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Swim with Dolphins Tourist Trap Leads to Travel Conference Boycott

Video of Brooke MacDonald and Morgan Catch Japanese Fisherman Slaughtering Dolphins — Content Warning: Age Advisory

A dolphin in Cancun.
A dolphin in Cancun.

The 2014 Travel Bloggers Exchange, or TBEX, happens this week in Cancun, Mexico. TBEX is the world’s best known travel bloggers conference. Bloggers attend in order to hone their craft and network with each other, destinations, airlines, and other travel brands that may have stories to tell or sponsorships to offer.

So what’s the problem?

The controversy began when bloggers realized that the TBEX program included an optional “swim with dolphins” at Cancun’s dolphinarium. Green Global Trave wrote, “Let’s get the obvious out of the way, right from the get-go: Dolphin tours are bad for dolphins.”

Blogger Matt Kepnes was one of the first to protest the dolphin tours. As Kepnes put it, “Captive dolphin experiences are a mass market, irresponsible form of tourism and it’s shocking that a travel organization that often talks about responsible tourism would promote such an activity.” Kepnes has called for a boycott of TBEX North America and other bloggers have joined in.

Times are changing, and the public comfort with captive dolphin programs is not what it was in the “Flipper” era. The box office success of movies like The Cove and Blackfish have brought increased attention to the horrors of captive whale and dolphin facilities, like Richard Branson’s February announcement that Virgin will no longer partner with organizations that continue to take cetaceans from the ocean. Southwest Airlines even canceled a long sponsorship with Sea World this year.

As Ethical Traveler has written in the past, there is only one circumstance where swimming with the dolphins is ethical: the very rare case when free, wild dolphins curiosity drives them to approach and interact with humans. In comments about the TBEX boycott, Nancy D. Brown recalls her authentic, non-captive experience: “I loved swimming with dolphins in Hawaii’s Pacific Ocean. It was the dolphin’s decision if he/she wanted to swim with me or steer clear. Loved dipping my head underwater and hearing the pod clicking with one another!”

So, why are captive dolphin programs unethical? Neuroscientist and Senior Lecturer in the Department of Psychology and faculty affiliate of the Center for Ethics at Emory University, Dr. Lori Marino, says that peer-reviewed studies show:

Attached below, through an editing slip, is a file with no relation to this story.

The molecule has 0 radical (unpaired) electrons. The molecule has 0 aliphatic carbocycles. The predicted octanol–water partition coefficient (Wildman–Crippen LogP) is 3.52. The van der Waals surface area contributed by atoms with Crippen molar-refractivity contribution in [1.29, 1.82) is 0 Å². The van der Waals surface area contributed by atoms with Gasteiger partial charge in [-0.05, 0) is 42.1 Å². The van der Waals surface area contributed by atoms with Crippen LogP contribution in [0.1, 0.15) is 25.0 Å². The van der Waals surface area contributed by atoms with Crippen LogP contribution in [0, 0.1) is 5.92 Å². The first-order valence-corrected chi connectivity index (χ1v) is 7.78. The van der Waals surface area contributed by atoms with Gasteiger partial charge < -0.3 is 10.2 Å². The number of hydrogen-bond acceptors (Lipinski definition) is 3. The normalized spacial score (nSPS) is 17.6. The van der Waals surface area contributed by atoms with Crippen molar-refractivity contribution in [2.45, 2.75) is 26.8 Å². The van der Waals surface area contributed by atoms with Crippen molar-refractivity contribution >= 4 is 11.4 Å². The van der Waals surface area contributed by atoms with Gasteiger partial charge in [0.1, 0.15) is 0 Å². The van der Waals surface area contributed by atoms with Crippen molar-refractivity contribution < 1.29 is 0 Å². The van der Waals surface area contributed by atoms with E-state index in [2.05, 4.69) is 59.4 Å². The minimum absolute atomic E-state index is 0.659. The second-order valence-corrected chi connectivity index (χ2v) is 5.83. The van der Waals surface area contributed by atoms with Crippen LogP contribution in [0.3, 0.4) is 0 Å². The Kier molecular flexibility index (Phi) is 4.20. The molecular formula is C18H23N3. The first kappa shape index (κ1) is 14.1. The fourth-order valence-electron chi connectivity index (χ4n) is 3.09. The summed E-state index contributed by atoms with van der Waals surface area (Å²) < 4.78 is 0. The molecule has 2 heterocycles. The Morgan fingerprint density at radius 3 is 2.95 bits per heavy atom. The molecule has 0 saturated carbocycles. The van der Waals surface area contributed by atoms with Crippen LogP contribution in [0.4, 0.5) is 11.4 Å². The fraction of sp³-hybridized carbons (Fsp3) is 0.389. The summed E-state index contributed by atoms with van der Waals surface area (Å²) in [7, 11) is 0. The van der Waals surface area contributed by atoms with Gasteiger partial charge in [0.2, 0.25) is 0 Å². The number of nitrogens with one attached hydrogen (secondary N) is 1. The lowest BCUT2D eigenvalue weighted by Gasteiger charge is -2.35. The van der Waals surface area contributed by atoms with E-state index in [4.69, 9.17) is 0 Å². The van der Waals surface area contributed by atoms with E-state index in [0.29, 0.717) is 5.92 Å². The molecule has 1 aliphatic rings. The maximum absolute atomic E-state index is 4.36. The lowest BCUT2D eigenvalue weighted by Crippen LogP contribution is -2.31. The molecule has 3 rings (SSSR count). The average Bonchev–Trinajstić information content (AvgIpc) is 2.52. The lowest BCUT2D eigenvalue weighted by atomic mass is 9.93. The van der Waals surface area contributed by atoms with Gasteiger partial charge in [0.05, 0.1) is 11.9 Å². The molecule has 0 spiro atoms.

• Captive dolphins exhibit clear signs of psychological trauma, stress and self-mutilation.
  • Captive dolphins die prematurely.
  • The largest tank in the world is something like less than one ten-thousandth of one percent of the natural range of most dolphins and whales.

Captive dolphin programs sustain the bloody, cruel dolphin hunting industry by creating a demand for dolphins. The blood in the water from thousands of killed dolphins is seen in several articles.

Dolphin facilities often claim that the captive dolphin programs help educate the public about dolphins and dolphin conservation. Does that claim hold up under scrutiny? Dr. Marino is firm here. “There’s no compelling evidence, at all, that visiting dolphin shows and seeing dolphin and whale displays is educational. I’ve done a lot of research in this area and I’ve published peer-reviewed papers that show this so-called ‘educational claim’ is not supported by any evidence.”

TBEX itself claims it would be unethical to take any stance on the captive dolphin issue. In a comment to the British newspaper The GuardianBrooke MacDonald and Morgan Catching Japanese Fishermen Slaughtering Dolphins — Content Warning: Age Restriction, TBEX said they would not be “bullied into canceling a tour by a small pressure group.”

Fortunately, other decision makers had a different response to the boycott, Cancun’s tourist board removed the free swim-with-dolphin tours from the TBEX program. It’s a small step, and an inadequate one, but it does deserve recognition.

Did the TBEX boycott make a difference? “The messages and morals of this story are unclear,” said Chris Pitt, campaigns manager for Care for the Wild International. “TBEX felt it was their right to offer the tours, and Cancun have cancelled them because of the adverse publicity. Neither of those policies scream “we’re concerned about the dolphins’. But it’s a start. What this campaign has shown is that keeping dolphins captive for people’s entertainment is no longer something that should be blindly accepted.”

Ecotourism pioneer Dr. Martha Honey will give the keynote speech at TBEX. In a press release about the TBEX boycott, she writes that dolphins “deserve to live a life free from captivity.” We trust that Dr. Honey will use her keynote as an opportunity to reach travel bloggers who chose to attend TBEX in spite of the boycott, and to speak out strongly against captive dolphin programs.

Ethical Traveler supports the “Boycott TBEX” movement. That being said, we also support bloggers who wish to gather first-hand knowledge of the sad situation of captive dolphins, as long as they share the sadness with their readers. The TBEX boycott has brought much-needed attention to the ethics of dolphinariums and similar programs.

You can take action by: just saying no to captive dolphin programs, voting with your dollars, and if you are a blogger, attending TBEX in Cancun to help inform your readers about why they should not patronize captive dolphin programs of any sort. If we travelers stop spending money at such attractions, it will be easier for governments to do the right thing. Currently, Mexico is considering a ban on keeping marine mammals in captivity for entertainment or commercial breeding purposes.

Disclosure: Marine mammal conservationist The Cove‘s Ric O’Barry is affiliated with the Earth Island Institute, as is Ethical Traveler.

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